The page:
Shanghai

Posted by on Oct 10, 2014 in Asia, China, Travel | 0 comments

Shanghai

Shanghai is like Beijing’s better dressed and more likeable cousin.  Cleaner, warmer and on the surface prettier, many tourists prefer Beijing’s southern neighbour.

We spent four days exploring the city and although I liked it, for me it lacked the gritty authenticity and rich history of Beijing (although I definitely didn’t miss the Beijing smog..!)

While Shanghai wants you to like it with it’s bright lights and tourist buses, Beijing has a real take it or leave it attitude that I have come to respect and admire.

The main street of Xintiandi

The main street of Xintiandi

We stayed in Xintiandi, a great place to be based full of cafes, restaurants and shops.

We rented an apartment through air bnb, which was located down one of the residential alleyways and provided a really authentic experience.

Unfortunately that specific listing has since been removed, but there are plenty of similar ones available.

A subway stop nearby made it easy to get around, including to and from the airport and train station.

The streets of Xintiandi are tree lined with many narrow side streets to wander down and explore.

I could not get enough of eating at Sproutworks, located in Xintiandi as well as other locations around Shanghai.  You choose your own size and combination of salads and protein options, as well as fresh juices and coffee.

My other favourite place to eat was Pure & Whole, a vegetarian restaurant that serves creative, delicious and filling foods.

Soup dumplings (xiaolong bao) from Din Tai Fung are also always a winner.

The serious business of the marriage market

The serious business of the marriage market

Shanghai can be explored via subway or on foot, at night we also took taxis (although they struggled somewhat with my northener accented mandarin!)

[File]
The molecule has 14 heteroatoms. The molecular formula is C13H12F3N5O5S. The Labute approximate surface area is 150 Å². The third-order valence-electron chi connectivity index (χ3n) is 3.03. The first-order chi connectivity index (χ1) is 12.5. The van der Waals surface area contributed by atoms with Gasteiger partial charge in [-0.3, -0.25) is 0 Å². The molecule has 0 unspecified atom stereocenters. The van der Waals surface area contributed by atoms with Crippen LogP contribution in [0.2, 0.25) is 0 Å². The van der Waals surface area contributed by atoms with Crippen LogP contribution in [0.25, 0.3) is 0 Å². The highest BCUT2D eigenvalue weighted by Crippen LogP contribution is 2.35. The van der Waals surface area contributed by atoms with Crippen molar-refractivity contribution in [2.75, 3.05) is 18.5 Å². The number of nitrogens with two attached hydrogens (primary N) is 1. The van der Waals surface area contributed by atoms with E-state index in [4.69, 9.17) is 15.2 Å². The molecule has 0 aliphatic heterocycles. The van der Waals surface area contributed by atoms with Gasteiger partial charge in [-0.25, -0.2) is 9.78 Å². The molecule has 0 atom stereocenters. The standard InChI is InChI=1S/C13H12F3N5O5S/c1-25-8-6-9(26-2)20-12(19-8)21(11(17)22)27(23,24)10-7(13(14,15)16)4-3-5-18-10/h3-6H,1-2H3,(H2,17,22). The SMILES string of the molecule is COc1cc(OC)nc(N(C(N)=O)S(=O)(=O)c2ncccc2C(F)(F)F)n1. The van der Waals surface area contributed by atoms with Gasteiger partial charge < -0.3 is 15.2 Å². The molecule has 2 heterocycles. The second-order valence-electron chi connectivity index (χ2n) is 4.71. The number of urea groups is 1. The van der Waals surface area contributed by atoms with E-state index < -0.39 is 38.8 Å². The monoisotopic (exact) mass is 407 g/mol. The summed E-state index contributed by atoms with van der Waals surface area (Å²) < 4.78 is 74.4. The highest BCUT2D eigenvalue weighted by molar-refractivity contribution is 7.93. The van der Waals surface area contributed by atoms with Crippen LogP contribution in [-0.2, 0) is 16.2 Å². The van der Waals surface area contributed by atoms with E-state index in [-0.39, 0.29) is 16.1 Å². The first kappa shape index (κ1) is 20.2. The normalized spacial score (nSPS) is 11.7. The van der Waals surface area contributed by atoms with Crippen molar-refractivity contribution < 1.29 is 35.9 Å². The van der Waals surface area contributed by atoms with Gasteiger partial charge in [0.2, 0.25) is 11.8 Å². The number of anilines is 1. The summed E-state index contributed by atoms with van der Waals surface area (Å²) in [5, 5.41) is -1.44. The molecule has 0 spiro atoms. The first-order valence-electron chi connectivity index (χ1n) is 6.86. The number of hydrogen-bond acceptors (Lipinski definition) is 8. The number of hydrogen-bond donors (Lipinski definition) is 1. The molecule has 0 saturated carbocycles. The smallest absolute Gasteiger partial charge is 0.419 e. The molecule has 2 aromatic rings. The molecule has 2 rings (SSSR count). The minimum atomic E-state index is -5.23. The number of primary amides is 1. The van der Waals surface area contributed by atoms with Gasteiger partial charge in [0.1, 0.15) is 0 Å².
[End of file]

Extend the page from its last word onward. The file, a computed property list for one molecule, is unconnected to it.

There are no real must see sights or historical locations in Shanghai, the beauty of the city is in the everyday happenings.

Take a walk along The Bund, sit in a park with a coffee, get a massage, check out the local markets and window shop the boutiques.

There are several rooftop bars along The Bund that make for a leisurely afternoon spent sipping cocktails, people watching and enjoying the atmosphere.

The marriage market is on every weekend in the People’s Park, where parents try to find a suitable partner for their child.  “Advertisements” have details of each candidate (their age, height, weight, zodiac etc.) and the parents discuss potential suitability.

Shanghai has a vibrant nightlife with plenty of restaurant and bar options, M on the Bund is a popular one (as is Capital M, it’s sister restaurant in Beijing).

All in all a fun city with plenty happening we had an enjoyable time in Shanghai, but it failed to captivate me in any deeper sense.

 

City skyline from The Bund

 

Garden

 

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